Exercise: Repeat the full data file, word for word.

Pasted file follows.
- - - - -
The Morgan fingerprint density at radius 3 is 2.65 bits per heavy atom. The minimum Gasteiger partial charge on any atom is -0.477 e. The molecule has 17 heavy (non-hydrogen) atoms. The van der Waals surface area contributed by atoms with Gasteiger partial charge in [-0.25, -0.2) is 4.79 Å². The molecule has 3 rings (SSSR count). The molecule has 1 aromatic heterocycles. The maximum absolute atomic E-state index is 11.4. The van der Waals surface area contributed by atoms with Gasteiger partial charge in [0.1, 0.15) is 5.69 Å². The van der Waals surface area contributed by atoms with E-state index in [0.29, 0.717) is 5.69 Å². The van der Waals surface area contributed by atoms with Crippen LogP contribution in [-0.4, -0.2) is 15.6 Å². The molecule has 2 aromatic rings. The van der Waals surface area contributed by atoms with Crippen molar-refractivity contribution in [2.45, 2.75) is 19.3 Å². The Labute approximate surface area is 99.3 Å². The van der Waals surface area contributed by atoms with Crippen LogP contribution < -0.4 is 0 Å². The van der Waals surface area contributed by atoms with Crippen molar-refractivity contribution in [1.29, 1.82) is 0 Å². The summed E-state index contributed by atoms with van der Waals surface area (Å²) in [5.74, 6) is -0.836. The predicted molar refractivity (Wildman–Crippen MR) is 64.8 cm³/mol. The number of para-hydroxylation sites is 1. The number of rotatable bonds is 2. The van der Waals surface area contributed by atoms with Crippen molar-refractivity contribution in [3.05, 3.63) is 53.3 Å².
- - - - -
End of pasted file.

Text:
The Morgan fingerprint density at radius 3 is 2.65 bits per heavy atom. The minimum Gasteiger partial charge on any atom is -0.477 e. The molecule has 17 heavy (non-hydrogen) atoms. The van der Waals surface area contributed by atoms with Gasteiger partial charge in [-0.25, -0.2) is 4.79 Å². The molecule has 3 rings (SSSR count). The molecule has 1 aromatic heterocycles. The maximum absolute atomic E-state index is 11.4. The van der Waals surface area contributed by atoms with Gasteiger partial charge in [0.1, 0.15) is 5.69 Å². The van der Waals surface area contributed by atoms with E-state index in [0.29, 0.717) is 5.69 Å². The van der Waals surface area contributed by atoms with Crippen LogP contribution in [-0.4, -0.2) is 15.6 Å². The molecule has 2 aromatic rings. The van der Waals surface area contributed by atoms with Crippen molar-refractivity contribution in [2.45, 2.75) is 19.3 Å². The Labute approximate surface area is 99.3 Å². The van der Waals surface area contributed by atoms with Crippen LogP contribution < -0.4 is 0 Å². The van der Waals surface area contributed by atoms with Crippen molar-refractivity contribution in [1.29, 1.82) is 0 Å². The summed E-state index contributed by atoms with van der Waals surface area (Å²) in [5.74, 6) is -0.836. The predicted molar refractivity (Wildman–Crippen MR) is 64.8 cm³/mol. The number of para-hydroxylation sites is 1. The number of rotatable bonds is 2. The van der Waals surface area contributed by atoms with Crippen molar-refractivity contribution in [3.05, 3.63) is 53.3 Å².